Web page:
Dree Hemingway's performance explores a liminal area between personal feeling, genuine affection and self-interest, her expressions fluctuating from emotional to self-conscious as if haunted by the ethical bankruptcy underlying her relationship with Sadie. The film weaves together an ensemble of conflicting interests where relations and affection are by-products of monetary exchange or theft. All the characters gape for genuine love but are ultimately suffocated by their own miserly conduct, unable to act straightforwardly as if persecuted by an excruciating doubt. It is precisely this irresolute tension between giving and taking, self(ishness) and selfless(ness) that fuels a story whose very dubiousness represents the poetic fortitude of a subtly perceptive and penetrating film. It is a film that explores the existential contradictions pulsing at the core of a pornified society, where people use each other by expediency, never revealing their true motivations yet always eager to simulate. Starlet entwines its multiple and fragile subplots with acumen, gathering together a collection of solitudes with everyone trapped in a net of secrets, lies and self-imposed set ups. Agonizing feelings repressed by convenience, compartmentalized in age groups, careers and the tragedy of personal advancement. The commercialization of the most pleasurable of all human activities is here allegorized by the self-seeking attitude that underpins all of the story’s relations. With one significant exception: Starlet, the dog.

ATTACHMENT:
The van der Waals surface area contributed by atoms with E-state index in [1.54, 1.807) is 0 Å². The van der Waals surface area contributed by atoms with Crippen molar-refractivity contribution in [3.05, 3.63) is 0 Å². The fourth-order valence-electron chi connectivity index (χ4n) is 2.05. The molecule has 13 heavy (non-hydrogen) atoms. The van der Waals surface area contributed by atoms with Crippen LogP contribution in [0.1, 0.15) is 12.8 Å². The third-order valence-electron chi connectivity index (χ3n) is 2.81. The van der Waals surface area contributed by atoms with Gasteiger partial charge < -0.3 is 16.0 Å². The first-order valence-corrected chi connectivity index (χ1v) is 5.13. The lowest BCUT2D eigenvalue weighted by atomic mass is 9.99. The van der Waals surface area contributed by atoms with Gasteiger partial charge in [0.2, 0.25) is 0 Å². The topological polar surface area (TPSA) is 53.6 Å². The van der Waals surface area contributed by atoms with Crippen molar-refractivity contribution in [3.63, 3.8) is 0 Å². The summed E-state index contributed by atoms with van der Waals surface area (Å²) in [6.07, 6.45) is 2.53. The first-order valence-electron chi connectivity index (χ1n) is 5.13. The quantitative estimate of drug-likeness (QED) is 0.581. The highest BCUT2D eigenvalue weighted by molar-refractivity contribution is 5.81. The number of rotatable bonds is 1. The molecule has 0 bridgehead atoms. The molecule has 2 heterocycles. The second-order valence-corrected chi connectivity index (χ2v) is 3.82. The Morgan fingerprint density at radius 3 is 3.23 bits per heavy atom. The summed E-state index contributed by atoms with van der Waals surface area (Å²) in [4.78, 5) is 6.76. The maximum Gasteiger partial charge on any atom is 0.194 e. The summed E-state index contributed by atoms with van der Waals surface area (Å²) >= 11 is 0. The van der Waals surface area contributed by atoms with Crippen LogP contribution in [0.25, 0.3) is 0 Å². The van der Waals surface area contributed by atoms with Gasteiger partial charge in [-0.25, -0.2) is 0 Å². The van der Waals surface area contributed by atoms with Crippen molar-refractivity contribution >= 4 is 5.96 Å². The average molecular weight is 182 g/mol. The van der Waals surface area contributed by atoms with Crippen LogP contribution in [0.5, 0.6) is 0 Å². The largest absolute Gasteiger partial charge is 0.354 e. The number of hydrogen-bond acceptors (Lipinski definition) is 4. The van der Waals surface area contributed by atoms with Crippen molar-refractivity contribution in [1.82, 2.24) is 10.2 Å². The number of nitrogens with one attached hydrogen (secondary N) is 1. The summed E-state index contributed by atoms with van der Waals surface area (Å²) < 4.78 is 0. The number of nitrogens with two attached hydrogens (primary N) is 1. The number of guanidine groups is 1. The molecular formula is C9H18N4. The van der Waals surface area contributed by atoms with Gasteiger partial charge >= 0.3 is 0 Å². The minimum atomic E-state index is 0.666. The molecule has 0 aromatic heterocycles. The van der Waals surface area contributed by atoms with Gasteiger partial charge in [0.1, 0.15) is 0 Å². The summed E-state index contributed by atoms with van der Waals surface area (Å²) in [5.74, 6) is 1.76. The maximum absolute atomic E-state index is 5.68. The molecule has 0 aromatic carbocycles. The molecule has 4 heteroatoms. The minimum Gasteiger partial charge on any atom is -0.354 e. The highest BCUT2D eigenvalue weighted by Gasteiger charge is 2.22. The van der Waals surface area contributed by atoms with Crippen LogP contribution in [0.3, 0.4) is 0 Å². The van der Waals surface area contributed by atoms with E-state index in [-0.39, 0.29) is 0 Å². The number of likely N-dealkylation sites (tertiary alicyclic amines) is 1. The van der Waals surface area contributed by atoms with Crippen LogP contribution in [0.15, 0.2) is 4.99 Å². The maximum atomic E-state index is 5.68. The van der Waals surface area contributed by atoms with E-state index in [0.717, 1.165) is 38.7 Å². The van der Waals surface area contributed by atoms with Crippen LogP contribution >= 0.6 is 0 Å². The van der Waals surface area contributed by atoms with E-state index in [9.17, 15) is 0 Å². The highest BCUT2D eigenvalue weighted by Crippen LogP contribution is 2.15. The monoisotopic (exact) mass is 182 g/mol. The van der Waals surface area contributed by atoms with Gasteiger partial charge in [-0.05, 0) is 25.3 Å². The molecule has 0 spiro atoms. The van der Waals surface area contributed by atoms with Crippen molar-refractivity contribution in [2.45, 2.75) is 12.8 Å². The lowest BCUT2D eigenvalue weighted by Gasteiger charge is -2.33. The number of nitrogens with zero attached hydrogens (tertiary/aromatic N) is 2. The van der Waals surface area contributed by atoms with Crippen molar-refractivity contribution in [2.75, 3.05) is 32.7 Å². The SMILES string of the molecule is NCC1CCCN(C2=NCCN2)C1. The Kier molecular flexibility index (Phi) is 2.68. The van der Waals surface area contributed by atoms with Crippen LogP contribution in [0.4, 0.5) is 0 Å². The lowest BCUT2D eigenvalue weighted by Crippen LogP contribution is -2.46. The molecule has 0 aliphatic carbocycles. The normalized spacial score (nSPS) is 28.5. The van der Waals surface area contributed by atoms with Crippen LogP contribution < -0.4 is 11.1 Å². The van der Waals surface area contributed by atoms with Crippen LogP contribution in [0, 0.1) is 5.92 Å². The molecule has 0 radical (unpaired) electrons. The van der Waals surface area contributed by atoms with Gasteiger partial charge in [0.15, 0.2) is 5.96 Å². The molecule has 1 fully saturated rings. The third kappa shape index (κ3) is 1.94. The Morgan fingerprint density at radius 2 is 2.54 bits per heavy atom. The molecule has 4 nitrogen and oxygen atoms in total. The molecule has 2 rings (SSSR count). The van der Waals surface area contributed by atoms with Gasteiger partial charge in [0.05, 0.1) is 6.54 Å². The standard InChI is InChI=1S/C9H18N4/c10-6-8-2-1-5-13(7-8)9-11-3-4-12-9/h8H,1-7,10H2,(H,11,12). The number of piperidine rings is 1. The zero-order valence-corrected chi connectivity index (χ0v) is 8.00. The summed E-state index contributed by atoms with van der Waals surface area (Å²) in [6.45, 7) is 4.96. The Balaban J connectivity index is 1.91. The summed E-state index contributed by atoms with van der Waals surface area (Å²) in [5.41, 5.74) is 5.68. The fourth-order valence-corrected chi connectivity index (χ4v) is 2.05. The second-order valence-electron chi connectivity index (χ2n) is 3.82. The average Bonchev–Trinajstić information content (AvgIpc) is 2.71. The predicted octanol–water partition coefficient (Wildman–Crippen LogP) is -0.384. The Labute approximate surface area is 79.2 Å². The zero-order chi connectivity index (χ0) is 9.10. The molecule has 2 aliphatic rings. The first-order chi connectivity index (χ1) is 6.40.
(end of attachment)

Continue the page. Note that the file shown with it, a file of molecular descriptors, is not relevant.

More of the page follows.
Celluloid Liberation Front is a multi-use(r) name, an "open reputation" informally adopted and shared by a desiring multitude of insurgent spect-actors. For reasons that remain unknown, the name was borrowed from a collective of anti-imperialist blind filmmakers from the Cayman Islands. @CLF_Project